In the offices of Urban Design Associates, there is an expansive canvas by the firm’s founder, urban-design pioneer David Lewis, mounted in the entrance lobby: a charcoal interpretation of Pittsburgh around the time Lewis himself came to the city from South Africa in the early 1960s:
Pittsburgh was then a compact, muscular steel town, though much modified by the impact of the highway builders, with bulldozed voids of undelivered urban renewal – still evident today from the offices of the firm in the old Gulf oil building:
Pittsburgh feels like a late-19th-century to mid-20th-century eastern city. Indeed, it could easily be a body double for Lower Manhattan in some other movie about Wall Street (right). It certainly looks bigger than its population of only 300,000 would warrant, down from its peak of 675,000 in the early 1950s, and its location west of the Appalachians would culturally suggest. Here are the consequences of deindustrialization and globalization, played out in what was one of the most productive and richest cities in America.
But unlike other rust-belt centres, Pittsburgh reinvented itself. While still maintaining an industrial base, it has literally cleaned itself up (thank-you natural gas and pollution control) and built on its assets of education and technology. You can see all this history in a single image:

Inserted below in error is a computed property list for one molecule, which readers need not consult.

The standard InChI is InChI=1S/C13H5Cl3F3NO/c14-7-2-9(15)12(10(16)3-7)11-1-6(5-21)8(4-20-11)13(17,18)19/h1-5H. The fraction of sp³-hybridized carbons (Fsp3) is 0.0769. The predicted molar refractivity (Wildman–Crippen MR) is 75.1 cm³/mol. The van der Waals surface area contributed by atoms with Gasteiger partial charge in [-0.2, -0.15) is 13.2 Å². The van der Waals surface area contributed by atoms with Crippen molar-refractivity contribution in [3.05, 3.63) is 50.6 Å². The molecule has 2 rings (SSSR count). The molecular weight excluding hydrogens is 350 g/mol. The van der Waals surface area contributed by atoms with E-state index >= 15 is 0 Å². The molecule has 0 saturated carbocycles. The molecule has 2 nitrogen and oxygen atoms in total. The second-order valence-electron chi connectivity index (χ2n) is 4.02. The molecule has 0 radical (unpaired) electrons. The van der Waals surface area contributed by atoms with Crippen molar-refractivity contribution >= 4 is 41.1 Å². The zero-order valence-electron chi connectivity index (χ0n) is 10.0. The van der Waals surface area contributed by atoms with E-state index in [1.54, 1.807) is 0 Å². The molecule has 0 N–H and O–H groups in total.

In the centre, the Gulf Building from 1932 – the tallest deco building of its era, and an expression of the wealth derived from the exploitation of natural resources. Behind it, the U.S. Steel (or USX) tower from 1970 – another rugged expression of material and money. Only now it is labelled as the UPMC building, some acronymic corporation, no doubt, probably churning financial instruments through a paper economy.
But no. It stands for the University of Pittsburgh Medical Centre: a potent combination of university and corporation, knowledge and technology, medicine and real estate that expresses in physical form the new economy of Pittsburgh.